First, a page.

Figure 2-17. Comparison of Output Signals for the Different Amplifier
Classes of Operation
2-53. Class A amplifiers are biased so that variations in input signal polarities occur
within the limits of CUTOFF and SATURATION. For example, in a PNP transistor if the
base becomes positive with respect to the emitter, holes will be repelled at the PN junction
and no current can flow in the collector circuit. This condition is known as cutoff.
Saturation occurs when the base becomes so negative with respect to the emitter that
changes in the signal are not reflected in collector-current flow.
2-54. Biasing an amplifier in this manner places the DC operating point between cutoff
and saturation. This allows collector current to flow during the complete cycle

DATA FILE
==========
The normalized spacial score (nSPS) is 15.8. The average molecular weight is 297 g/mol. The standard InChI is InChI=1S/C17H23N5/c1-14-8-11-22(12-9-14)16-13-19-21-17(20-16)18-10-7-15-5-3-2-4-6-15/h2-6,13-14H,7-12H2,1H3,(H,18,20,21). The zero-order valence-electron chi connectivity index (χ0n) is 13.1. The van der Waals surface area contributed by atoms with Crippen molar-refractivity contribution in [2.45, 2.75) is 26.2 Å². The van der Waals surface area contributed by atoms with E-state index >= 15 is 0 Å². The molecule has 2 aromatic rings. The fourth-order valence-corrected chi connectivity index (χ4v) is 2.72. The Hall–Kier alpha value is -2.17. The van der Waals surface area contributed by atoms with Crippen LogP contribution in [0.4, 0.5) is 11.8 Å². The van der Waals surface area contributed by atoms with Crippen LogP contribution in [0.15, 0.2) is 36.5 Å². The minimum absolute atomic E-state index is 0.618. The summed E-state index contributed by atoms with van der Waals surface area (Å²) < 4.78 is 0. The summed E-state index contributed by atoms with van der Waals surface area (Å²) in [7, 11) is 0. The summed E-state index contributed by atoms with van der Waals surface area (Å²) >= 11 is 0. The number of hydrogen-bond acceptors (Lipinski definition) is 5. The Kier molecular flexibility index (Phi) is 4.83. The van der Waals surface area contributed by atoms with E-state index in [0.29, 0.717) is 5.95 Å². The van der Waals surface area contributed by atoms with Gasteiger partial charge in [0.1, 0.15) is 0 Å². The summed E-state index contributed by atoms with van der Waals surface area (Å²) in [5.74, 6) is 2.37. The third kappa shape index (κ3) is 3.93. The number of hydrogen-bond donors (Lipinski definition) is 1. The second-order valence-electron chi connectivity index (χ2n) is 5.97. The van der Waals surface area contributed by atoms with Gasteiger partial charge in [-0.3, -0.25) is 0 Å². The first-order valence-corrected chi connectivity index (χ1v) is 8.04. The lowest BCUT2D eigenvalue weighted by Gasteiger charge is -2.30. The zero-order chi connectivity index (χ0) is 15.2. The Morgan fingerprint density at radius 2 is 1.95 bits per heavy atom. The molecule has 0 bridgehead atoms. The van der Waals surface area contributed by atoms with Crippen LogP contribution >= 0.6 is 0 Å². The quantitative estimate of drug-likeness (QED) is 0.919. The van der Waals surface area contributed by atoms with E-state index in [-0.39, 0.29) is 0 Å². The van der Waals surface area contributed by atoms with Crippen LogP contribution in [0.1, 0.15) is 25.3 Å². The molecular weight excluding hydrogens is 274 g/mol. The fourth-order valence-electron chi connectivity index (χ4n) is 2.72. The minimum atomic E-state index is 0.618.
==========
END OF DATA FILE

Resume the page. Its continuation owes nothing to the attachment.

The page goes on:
(360 degrees) of the input signal, thereby providing an output, which is a replica of the
input. Although the output from this amplifier is 180 degrees out of phase with the input,
the output current still flows for the complete duration of the input (see Figure 2-17, view
(A)). The class A operated amplifier is used as an audio and RF amplifier in radio, radar,
sound systems, and so forth.
2-55. Amplifiers designed for class AB operation are biased so that collector current is
zero (cutoff) for a portion of one alternation of the input signal. This is accomplished by
making the forward-bias voltage less than the peak value of the input signal. By doing this,
the base-emitter junction will be reverse biased during one alternation for the amount of
time that the input signal voltage opposes and exceeds the value of forward-bias voltage.
Therefore, collector current will flow for more than 180 degrees but less than 360 degrees
of the input signal (see Figure 2-17, view (B)). Compared to the class A amplifier, the DC
operating point for the class AB amplifier is closer to cutoff. The class AB operated
amplifier is commonly used as a push-pull amplifier to overcome a side effect of class B
operation called crossover distortion.
23 June 2005